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New, hip tea shops reminiscent of coffeehouses are opening in cities throughout the country -- for a total of more than 2,200 of these tea hangouts. In these establishments, you can sink into a comfortable armchair, relax, and enjoy flavorful premium infusions . Or you can take your leaves to go.
But don't expect to find anything brewed from standard-issue tea bags at these newfangled salons. While all tea leaves come from the plant Camellia sinensis -- a warm-climate evergreen -- those that end up in bags simply marked "tea" are blends of many different types from around the world that have been mixed for consistency of taste, says David DeCandia, tea buyer and master blender for the Coffee Bean & Tea Leaf, a California-based company with more than 500 stores, including more than 250 overseas.
In contrast, says Joseph Simrany, president of the Tea Association of the U.S.A., premium products, whether loose or bagged, have specific origins (such as Darjeeling, from northern India) or a unique preparation (such as Earl Grey, in which the leaves have been flavored with bergamot oil, imbuing a citrus-like aroma). From season to season, says Simrany, these top-notch teas may vary slightly in flavor -- something that connoisseurs look forward to.Types of Teas
There are four major categories of tea, each of which gets its distinctive characteristics from the way the leaves are processed. (Herbal tea does not usually include actual tea leaves, but rather is a mixture of herbs and other ingredients, such as dried citrus; it is not, strictly speaking, "tea.")
You'll need a kettle, a teapot, a timer, an instant-read thermometer and, for loose-leaf tea, an infuser and a measuring spoon. Elaine Terman, proprietor of Elaine's Tea Shoppe in Sylvania, Ohio, offers a method for making a perfect infusion every time:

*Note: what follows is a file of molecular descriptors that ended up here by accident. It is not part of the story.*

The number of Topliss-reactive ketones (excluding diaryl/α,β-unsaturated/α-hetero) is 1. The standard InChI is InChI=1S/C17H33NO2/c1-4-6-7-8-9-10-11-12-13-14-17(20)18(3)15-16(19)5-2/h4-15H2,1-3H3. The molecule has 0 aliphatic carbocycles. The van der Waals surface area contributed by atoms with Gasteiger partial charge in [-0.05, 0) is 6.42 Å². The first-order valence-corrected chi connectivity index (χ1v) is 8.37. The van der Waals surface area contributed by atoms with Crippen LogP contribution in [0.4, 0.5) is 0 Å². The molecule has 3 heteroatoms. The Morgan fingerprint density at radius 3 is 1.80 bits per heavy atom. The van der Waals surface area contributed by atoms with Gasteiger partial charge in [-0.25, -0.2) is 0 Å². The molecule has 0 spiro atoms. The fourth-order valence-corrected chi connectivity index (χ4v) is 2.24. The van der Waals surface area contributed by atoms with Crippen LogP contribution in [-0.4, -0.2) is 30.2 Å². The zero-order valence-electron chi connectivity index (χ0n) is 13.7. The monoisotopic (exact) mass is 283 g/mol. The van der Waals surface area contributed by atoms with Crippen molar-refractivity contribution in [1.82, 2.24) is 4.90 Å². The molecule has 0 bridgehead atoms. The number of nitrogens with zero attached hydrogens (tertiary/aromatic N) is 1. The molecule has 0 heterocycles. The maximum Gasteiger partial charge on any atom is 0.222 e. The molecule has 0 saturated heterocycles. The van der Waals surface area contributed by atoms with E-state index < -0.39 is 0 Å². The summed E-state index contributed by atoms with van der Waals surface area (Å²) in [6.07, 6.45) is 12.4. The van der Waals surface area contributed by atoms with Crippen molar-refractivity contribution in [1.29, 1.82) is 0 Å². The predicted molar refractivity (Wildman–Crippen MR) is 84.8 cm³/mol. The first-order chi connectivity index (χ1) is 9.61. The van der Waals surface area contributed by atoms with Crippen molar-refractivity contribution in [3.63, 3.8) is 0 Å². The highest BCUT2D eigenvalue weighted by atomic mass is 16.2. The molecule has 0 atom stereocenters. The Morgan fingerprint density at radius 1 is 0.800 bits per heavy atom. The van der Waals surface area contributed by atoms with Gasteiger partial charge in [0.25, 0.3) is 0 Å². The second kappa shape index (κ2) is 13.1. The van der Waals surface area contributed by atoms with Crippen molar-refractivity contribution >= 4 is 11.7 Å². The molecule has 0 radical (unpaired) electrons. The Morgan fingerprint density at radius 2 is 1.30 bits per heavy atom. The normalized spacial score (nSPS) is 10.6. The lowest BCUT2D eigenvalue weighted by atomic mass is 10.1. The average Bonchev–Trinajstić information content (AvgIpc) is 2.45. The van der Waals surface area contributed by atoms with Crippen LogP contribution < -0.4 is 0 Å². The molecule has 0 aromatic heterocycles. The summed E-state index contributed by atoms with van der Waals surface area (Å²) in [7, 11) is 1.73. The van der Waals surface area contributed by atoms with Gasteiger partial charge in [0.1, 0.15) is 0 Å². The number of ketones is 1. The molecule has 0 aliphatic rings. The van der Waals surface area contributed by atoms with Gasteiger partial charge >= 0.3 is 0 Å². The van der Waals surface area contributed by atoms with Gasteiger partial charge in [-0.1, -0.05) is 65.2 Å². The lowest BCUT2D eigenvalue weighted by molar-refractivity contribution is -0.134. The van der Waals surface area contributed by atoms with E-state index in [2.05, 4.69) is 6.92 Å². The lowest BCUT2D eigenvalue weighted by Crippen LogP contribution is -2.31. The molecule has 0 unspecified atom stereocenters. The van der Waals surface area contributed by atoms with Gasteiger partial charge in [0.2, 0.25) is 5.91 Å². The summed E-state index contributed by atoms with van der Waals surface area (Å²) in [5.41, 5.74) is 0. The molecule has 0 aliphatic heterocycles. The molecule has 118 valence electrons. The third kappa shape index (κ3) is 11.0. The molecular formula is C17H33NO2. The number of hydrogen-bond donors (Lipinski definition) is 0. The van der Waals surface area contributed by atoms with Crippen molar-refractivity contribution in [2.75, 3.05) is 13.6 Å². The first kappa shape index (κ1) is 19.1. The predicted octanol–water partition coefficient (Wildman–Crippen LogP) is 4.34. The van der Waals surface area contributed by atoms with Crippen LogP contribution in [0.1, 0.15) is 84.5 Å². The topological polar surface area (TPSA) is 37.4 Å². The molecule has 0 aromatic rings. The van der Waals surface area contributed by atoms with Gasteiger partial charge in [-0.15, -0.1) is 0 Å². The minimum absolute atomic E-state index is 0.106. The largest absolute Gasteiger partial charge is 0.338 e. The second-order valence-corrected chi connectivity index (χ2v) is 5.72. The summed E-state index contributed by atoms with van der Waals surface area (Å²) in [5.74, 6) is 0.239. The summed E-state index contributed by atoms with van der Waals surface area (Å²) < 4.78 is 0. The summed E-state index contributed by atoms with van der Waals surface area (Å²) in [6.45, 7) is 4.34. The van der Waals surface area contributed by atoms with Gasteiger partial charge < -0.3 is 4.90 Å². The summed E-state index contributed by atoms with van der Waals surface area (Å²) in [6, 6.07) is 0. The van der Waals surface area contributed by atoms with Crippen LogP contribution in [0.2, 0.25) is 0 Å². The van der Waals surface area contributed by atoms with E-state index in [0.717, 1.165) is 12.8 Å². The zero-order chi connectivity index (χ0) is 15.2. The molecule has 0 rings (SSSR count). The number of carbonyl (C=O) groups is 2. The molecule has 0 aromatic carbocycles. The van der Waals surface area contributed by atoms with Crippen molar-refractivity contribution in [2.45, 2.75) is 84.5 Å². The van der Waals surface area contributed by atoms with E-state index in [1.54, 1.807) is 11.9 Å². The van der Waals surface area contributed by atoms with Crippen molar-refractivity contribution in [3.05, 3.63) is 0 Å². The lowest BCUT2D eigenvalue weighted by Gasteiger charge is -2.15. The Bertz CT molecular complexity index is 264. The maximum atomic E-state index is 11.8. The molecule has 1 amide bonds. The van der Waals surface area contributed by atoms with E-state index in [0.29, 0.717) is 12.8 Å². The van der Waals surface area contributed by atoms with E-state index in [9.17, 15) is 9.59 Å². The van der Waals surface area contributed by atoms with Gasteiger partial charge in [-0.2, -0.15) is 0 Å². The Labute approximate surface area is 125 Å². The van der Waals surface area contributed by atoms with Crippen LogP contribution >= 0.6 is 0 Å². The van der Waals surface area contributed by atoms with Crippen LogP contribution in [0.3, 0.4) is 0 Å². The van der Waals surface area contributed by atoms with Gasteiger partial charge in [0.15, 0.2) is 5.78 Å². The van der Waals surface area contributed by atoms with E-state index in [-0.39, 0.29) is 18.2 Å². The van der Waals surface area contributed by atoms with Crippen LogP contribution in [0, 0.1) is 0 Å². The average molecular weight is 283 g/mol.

Now that you know how to brew tea properly, you can make yourself a pot, share this comforting drink with a friend, or throw a party. Tea goes well with food ranging from light sandwiches, scones, and sweets to something heartier, such as a buffet of casseroles, salads, bread and cheese, fruit pies, and cake, says Elizabeth Knight, author of Tea with Friends. "Everything except the tea can be made ahead of time, so you can be a guest at your own gathering," says Knight. Your only responsibility when your visitors arrive is to relax and enjoy the occasion.Good-for-You Brews
Health benefits are as much a driver of Americans' new interest in tea as is taste. According to the experts, drinking tea regularly may lower the risk of cardiovascular disease, help prevent certain cancers, boost the immune system, and reduce stress levels. Antioxidants found in tea are even said to assist in reducing body fat. And the drink contains only about one-third of the caffeine of a comparable amount of brewed coffee. "Today's consumers are looking for a healthy alternative to coffee, and tea is a great option," comments Kari Ginal, head of business development for Argo Tea, a four-year-old Chicago company with seven tea shops and an online store.
-- Additional writing and reporting by Kristen O'Gorman
For more information and tastings in your area, contact Info@teausa.org.
Originally published in Ladies' Home Journal, August 2007.